Ahead of debates, Obama attacks Romney as jobs killer at Bain

President Obama this weekend attacked Mitt Romney as a jobs killer, accusing the GOP presidential hopeful of putting corporate profits above American workers when he headed a highly successful private equity firm.

In a web video released Saturday, Obama's team revisits Romney's track record at Bain Capital, saying he sacrificed middle class jobs to enrich investors and executives, including himself.

The video features testimony from a handful of workers from various companies around the country purportedly laid off after Bain bought them up and shut them down.

"One day we had a job and the next day we didn't," says one unidentified man.

"I understand if you've gotta cut back, [do] lay-offs – I mean that's part of the business," says another. "But you don't come in and just take everything that everybody's got and destroy a business. … That's what they did."

The message arrives four days before the first presidential debate in Denver, a highly anticipated event that's sure to feature plenty of discussion about jobs and the economy – issues where Obama is considered most vulnerable.

The video is designed to undermine Romney's argument – expected to be prominent in Denver – that his business experience makes him the better candidate to rescue an economy where unemployment has been above 8 percent for 43 straight months.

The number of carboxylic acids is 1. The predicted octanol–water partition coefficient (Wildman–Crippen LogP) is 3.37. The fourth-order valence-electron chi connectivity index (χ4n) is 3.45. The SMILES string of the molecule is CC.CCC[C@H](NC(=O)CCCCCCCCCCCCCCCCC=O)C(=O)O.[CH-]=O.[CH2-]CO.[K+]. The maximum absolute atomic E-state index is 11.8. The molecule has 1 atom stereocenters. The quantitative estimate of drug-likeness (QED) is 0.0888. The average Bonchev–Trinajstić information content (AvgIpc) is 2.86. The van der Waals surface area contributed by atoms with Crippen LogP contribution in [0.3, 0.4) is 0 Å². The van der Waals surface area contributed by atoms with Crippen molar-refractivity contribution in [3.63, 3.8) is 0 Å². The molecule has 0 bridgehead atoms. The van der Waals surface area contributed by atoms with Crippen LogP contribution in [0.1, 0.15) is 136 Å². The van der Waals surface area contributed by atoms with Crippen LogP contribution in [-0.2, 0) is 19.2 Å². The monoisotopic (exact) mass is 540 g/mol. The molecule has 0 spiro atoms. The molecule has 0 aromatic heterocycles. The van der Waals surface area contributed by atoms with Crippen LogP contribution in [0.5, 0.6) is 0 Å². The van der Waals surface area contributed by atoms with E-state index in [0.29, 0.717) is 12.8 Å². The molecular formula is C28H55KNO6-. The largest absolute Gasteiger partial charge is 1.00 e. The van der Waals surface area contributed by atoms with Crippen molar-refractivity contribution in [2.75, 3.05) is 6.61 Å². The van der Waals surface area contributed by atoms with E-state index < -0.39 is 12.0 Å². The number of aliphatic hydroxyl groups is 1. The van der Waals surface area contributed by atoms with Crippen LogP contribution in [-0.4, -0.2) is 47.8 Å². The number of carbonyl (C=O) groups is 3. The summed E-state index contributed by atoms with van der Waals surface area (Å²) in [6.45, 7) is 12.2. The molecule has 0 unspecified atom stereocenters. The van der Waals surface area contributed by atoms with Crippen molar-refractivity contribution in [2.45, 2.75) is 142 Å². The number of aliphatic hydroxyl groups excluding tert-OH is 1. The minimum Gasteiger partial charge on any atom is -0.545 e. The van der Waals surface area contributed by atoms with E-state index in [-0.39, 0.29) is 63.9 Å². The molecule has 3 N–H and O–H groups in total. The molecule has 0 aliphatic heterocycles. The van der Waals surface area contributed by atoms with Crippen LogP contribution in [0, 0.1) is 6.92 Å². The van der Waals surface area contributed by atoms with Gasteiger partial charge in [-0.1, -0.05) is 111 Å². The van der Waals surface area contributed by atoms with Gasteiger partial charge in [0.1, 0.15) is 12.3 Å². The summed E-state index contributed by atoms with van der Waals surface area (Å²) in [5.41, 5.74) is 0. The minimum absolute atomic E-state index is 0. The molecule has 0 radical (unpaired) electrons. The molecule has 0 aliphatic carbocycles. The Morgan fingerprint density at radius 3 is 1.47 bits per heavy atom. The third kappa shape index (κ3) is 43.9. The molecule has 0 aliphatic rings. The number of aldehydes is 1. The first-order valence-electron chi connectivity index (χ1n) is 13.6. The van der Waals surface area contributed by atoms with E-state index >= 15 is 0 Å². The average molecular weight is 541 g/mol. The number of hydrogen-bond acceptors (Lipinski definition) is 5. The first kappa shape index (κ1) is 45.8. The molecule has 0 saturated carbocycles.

"When Mitt Romney mentions his private-sector experience, remember: It wasn't about creating jobs," the Obama video reads. "Before the debate, get the facts about Romney's business record."

It's hardly the first time Obama has gone after Romney over his tenure at Bain. In May, the president's campaign launched an aggressive campaign to portray Romney as a cold capitalist who killed or outsourced domestic jobs for personal gain.

At the time, a number of Democrats – including former President Bill Clinton – had voiced concerns with those attacks, warning that voters might view them as a broad condemnation of private equity firms rather than a focused rebuke of Romney's management style – an interpretation that could reinforce perceptions, encouraged by Republicans, that Obama is anti-free market.

But with Romney on the defensive over divisive comments he made about almost half of the country being "victims" who are "dependent on government," the Obama team senses a political winner.